In the 1980s, Viola had a reunion with Cavanaugh and soon they were working together on a regular basis in a Los Angeles area club as a trio with bassist Phil Mallory; this association continued into the late '90s, when Viola dropped out of 
the group. In his career, Viola led three albums, unaccompanied solo dates for Mode (from 1957, reissued by VSOP) and Legend, plus a Frank Sinatra tribute album for PBR (1978); highlights of the latter two sets were reissued on a CD by Starline.

His last performance was in late January at a jazz supper club in Sherman Oaks, California. Shortly after being diagnosed, Viola succumbed to cancer on February 21, 2007 at his home in Studio City, California, aged 87. In Viola's obituary in The New York Times, Judy Chamberlain is quoted as saying, "he was a chameleon and could play in any style — that was his great talent." She added, "he was a flawless player. You could barely see his hands move; he was so smooth and quick with his fingers. 

(Edited from AllMusic, Wikipedia & NY Times) 
Here one of his last performances with Judy Chamberlain at Spazio's in Sherman Oaks, CA


boppinbob said...

For “ Al Viola ‎– Solo Guitar” (1957) go here:


1. Alone Together 2:40
2. Warm Valley 3:20
3. I Get A Kick Out Of You 2:22
4. Don't Blame Me 3:33
5. Cheek To Cheek 2:30
6. My Romance 3:18
7. I'll Remember April 3:48
8. How Long Has This Been Going On 4:58
9. Nocturne 2:16
10. Yesterdays 2:43
11. Imagination 3:41
12. My Old Flame 2:18

Recorded: September 1957, Hollywood, Calif.


For “Al Viola ‎– Guitars, Volume 1 & 2 (2 Lp On 1 Cd)” go here:


1 When You're Smiling 2:42
2 Moonlight In Vermont 2:28
3 I'll Always Be In Love With You 2:42
4 And The Angels Sing 2:35
5 You And The Night And The Music 2:11
6 Blue Skies 2:12
7 Route 66 1:58
8 Take Me In Your Arms 2:57
9 Sophisticated Lady 2:01
10 Always 2:01
11 The One I Love (Belongs To Somebody Else) 1:54

Guitars Vol.2
12 Lover 2:33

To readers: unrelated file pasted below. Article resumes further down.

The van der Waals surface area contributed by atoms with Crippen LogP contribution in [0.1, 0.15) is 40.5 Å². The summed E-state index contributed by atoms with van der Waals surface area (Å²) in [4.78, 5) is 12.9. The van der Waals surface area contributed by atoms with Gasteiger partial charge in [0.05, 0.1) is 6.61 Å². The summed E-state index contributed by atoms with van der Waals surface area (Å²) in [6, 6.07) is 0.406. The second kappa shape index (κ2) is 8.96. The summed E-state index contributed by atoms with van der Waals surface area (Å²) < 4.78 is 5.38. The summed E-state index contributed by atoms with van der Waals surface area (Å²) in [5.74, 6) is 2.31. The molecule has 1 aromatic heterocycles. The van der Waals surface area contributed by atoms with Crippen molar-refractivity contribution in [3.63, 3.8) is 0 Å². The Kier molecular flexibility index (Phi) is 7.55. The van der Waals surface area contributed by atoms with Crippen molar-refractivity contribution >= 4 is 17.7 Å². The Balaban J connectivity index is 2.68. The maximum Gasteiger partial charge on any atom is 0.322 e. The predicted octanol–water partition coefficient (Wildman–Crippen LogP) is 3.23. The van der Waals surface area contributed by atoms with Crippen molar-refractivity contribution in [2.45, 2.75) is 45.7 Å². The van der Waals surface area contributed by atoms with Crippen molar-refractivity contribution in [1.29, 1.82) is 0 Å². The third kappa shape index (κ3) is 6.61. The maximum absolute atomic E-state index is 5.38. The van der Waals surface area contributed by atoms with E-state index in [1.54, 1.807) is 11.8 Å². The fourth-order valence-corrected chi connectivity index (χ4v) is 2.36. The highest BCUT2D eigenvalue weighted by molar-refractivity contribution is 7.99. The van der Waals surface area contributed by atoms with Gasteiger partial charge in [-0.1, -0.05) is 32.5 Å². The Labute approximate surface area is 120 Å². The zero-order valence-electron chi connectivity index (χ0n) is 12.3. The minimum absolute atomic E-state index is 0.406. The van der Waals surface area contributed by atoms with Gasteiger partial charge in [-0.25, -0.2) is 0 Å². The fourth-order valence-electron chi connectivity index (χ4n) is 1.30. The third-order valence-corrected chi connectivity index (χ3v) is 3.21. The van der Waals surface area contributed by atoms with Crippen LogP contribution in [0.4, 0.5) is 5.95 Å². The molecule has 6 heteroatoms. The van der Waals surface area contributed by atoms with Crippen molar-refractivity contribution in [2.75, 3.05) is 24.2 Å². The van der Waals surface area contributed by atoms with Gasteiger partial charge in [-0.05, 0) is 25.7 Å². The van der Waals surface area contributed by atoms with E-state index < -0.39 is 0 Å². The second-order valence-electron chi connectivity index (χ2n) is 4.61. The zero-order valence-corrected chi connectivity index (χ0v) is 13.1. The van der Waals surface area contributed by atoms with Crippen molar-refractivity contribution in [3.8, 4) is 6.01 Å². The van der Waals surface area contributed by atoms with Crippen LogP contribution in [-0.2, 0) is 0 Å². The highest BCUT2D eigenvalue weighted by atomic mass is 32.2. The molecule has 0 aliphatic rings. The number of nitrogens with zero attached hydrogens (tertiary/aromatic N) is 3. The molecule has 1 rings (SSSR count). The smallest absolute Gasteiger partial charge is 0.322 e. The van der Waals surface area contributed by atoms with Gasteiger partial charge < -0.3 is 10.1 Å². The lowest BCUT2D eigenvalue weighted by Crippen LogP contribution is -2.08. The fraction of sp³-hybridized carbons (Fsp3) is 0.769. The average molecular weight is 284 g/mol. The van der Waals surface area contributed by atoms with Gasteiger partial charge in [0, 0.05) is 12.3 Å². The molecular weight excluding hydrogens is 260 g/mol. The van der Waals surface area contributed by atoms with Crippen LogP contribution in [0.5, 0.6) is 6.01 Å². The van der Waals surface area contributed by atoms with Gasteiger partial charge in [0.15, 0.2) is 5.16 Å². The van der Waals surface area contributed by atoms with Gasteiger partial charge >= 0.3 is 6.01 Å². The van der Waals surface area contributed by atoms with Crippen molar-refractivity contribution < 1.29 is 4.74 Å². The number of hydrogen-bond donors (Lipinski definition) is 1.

13 Lonesome Road 2:12
14 Angel Eyes 2:56
15 It Could Happen To You 2:48
16 I'll Remember April 2:36
17 All Star 2:03
18 I Cover The Waterfront 2:22
19 Makin' Whoopee 3:32
20 Sometimes I'm Happy 2:21
21 Wait Till You See Her 1:58
22 Lemon Twist 3:20
23 It's Easy To Remember 2:17
24 I'll Take Romance 2:45
"Guitars" Recorded In Hollywood February 10, 12 & 13, 1959
"Guitars Vol.2" Recorded In Hollywood June 30, July 1 & 2, 1959

Al Viola’s hard-earned versatility is reflected in these late-50s recordings, in which he is a one-man guitar orchestra, performing and arranging all the parts himself. He recorded the rhythm and bass guitars separately on one tape for the basic rhythmic pattern.

On another, the amplified or gut-stringed guitars were used for fills (in which the guitars were the equivalent of a brass, string or reed section). The first two tapes were then combined and the single-fingered solos were added on a third tape. Viola put them all together with judicious balancing, and gave each of the twelve standards its own individual treatment, with varied instruments used to provide the special effects. The fruit of his hard work and unquestioned ability is stunningly revealed in The Guitars.

oqueef said...

boppinbob, thanks so much for these!

jazzfan1 said...

These links are dead. Can you re-up, please?

brian said...

yes! please!

boppinbob said...

All three albums are here:


Regards Bob.

brian said...

thanks! bob!

jazzfan1 said...

Thanks, bb!